Severe Flooding Could Lead to Drinking Water and Sewage Concerns


The Connecticut Department of Public Health (DPH) is warning residents of health concerns associated with flood water and that severe flooding has the potential to contaminate drinking water sources and lead to sewage back-ups in homes.
DPH is advising residents to assume that all flood water is contaminated and to avoid contact with any flood water.
Flood Water
Flood water may contain viruses, bacteria and germs which could lead to severe illness.
All food and water that has come into contact with flood water should be considered contaminated and discarded. This includes packaged food items in plastic, paper, cardboard, cloth, and similar containers that may have been water damaged, as well as beverage containers with screw-caps, snap lids, crimped caps (soda bottles), twist caps, flip tops, and home canned foods, as these tops cannot be disinfected appropriately. For information on cleanup after a flood, go to
Drinking Water
With unprecedented tidal surge anticipated, some public water systems may be compromised. Listen for water reports from your public water supplier or local authorities to find out if your water is safe. If an advisory has been issued concerning contaminated water, or if you notice any unusual changes to the water (color, taste or odor), precautionary measures, such as using boiled or bottled water, should be taken until you are advised otherwise.
Homeowners in flooded areas whose private wells have flooded should consider their wells contaminated. Contaminated wells should be disinfected before use. If you notice any unusual changes to the water (color, taste or odor), precautionary measures, such as using boiled or bottled water, should be taken until testing is done to find if contamination is present in the water supply. For information on disinfecting wells, go to
If there is a boil water notice or advisory, or if you suspect that your water supply is contaminated, boiled or bottled water should be used when cooking, washing fruits and vegetables, brushing teeth, or making baby formula. You should also use boiled or bottled water to wash your hands when cooking. Adults and older children do not need to use boiled water to shower or bathe, but should try not to swallow or get any untreated water into their mouth. Infants, toddlers, the elderly, and people with severely compromised immune systems should be bathed using boiled or bottled water.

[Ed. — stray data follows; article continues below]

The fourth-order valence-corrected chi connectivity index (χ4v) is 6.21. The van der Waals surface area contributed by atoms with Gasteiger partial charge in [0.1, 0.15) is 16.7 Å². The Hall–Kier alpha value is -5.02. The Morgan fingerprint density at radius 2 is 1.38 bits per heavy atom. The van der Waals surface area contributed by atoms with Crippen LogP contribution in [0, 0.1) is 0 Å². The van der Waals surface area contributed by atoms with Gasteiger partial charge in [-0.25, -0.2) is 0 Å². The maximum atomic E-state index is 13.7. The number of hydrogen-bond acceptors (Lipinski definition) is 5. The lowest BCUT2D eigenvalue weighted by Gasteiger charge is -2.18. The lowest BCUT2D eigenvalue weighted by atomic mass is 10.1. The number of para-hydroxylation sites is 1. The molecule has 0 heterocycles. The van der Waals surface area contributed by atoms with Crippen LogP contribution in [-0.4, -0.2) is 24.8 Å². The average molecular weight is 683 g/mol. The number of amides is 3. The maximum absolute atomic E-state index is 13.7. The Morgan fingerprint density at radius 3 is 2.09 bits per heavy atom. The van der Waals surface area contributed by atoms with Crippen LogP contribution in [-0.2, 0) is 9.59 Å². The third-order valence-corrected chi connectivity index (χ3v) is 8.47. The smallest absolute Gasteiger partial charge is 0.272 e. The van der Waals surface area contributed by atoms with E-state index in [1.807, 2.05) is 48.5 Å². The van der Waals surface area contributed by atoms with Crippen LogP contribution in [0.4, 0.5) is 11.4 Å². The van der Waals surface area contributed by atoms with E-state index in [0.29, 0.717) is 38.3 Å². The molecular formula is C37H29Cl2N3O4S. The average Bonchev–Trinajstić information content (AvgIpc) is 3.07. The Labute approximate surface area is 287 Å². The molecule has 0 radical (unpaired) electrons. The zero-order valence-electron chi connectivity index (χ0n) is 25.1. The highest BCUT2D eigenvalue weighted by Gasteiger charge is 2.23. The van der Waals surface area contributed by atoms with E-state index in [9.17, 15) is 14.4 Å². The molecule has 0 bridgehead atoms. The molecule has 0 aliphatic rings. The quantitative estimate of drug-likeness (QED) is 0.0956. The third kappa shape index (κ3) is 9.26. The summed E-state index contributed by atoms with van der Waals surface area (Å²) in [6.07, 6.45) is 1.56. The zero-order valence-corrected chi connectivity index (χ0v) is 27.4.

You can safely boil your water by bringing it to a rolling boil for one minute. A rolling boil means that there are very large bubbles in the water, making the water move very quickly. Make sure the water does not have any floating pieces in it before you boil it.
Flooding can cause sewage back-ups into basements and onto private property. Sewage contains bacteria, viruses, and other germs that can cause disease and make a contaminated house unfit for living. Your health may be impacted if a sewage back-up occurs in your home. Sewage back-ups can also contaminate your private drinking well water.
If you have a sewage back-up in your home:
Turn off the power if there is standing water or the possibility of electrical wires coming into contact with water or wet materials.
Do not flush the toilets.
Keep all children and pets away from the sewage.
Wear rubber gloves when handling anything contaminated with sewage. Wash hands immediately afterwards. Never touch raw sewage with bare hands.
If your home is served by a municipal sewer system, call your local sewer department (town public works department or water pollution control authority) or go to their website.
If your home has a septic system, call your local health department for advice about how to dispose of the water/sewage.
For more information on what to do if you have a sewage back-up in your home and cleanup after a flood, go to this flooding advice website.
For updated information on Hurricane Sandy, go to